There comes a moment in our world when music, which is viewed as a profit-making business, is preserved in its original and purest form; as an art. This is because it continually grows with the beauty of an unpolished blood diamond. Art that becomes unquantifiable with words and descriptions.
This is an apt description of Brymo and his two-part current album. The two-part album comes in a unique style of a 9-track collection per part.
Here are four things Brymo addressed in 9: Esan
In ‘akoko’ and ‘okunrin meta’, Brymo re-stated he is number one in the music world, and can we argue? If you get called “Okunrin meta ati abo” a statement that could also mean ‘a king and more’, would you need to be told that you are the best?
This was a big deal in ‘meji meji’. Though the song may just be a euphoric celebration of love. The track also feels like an assessment of duality: good or terrible; love and hatred; two people united by love becoming one; or even conscience.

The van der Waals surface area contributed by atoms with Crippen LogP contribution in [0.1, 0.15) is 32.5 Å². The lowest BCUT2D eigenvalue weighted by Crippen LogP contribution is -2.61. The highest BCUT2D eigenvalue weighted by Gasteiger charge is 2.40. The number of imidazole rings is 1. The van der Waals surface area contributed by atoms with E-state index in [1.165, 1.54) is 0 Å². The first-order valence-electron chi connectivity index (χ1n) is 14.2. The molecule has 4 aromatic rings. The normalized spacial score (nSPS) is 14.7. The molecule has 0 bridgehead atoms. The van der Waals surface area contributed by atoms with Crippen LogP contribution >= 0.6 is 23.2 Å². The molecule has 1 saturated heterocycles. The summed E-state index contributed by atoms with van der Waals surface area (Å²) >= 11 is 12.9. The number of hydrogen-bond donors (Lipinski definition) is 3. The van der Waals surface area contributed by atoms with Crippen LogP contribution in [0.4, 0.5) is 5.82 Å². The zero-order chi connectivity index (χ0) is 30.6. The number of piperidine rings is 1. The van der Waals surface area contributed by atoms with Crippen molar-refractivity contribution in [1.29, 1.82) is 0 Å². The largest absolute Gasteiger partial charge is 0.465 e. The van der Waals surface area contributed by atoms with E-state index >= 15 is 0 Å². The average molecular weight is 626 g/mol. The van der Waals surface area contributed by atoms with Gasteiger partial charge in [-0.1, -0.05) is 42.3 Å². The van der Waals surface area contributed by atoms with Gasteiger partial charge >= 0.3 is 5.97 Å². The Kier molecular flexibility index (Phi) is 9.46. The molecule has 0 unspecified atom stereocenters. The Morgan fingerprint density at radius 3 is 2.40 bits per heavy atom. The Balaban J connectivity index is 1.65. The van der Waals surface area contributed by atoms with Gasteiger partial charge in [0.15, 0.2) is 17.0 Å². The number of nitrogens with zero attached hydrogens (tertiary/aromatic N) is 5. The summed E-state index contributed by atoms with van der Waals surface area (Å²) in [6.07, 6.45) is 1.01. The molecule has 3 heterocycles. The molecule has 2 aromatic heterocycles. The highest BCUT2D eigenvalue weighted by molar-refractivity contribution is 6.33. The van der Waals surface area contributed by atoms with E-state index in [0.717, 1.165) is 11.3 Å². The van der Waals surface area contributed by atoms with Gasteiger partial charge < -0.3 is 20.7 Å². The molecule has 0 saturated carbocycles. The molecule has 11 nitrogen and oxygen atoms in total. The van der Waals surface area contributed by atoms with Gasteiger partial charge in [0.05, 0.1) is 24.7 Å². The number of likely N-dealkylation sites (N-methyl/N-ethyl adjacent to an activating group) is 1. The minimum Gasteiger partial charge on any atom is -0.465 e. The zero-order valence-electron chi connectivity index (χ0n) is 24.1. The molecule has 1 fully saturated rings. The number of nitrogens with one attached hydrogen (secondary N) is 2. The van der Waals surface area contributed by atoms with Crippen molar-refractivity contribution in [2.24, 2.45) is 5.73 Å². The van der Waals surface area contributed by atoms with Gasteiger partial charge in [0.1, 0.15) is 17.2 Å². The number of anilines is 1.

Brymo appears to criticize masculinity later in ‘Aleluya Meje,’ singing, “Oko lo n mu aye okunrin le…” That translates, “An erection is why man’s life is difficult…” in English. Brymo appears to be implying that an erection imposes enormous obligations and demands on the guy, even from himself. The probable outcome of male euphoria and society’s expectations of men.
His last two tracks, ‘Aleluya Meje’ and ‘Aare’ appear to dig at Nigeria’s usual approach to problems. During the EndSARS demonstrations, Nigerian youth rejected this default attitude. The album concludes with a parody presidential address broadcast on a traditional Yoruba news station, replete with a humorous presentation preceding the address.
Tell us what of you think of Brymo’s 9:Esan in the comment section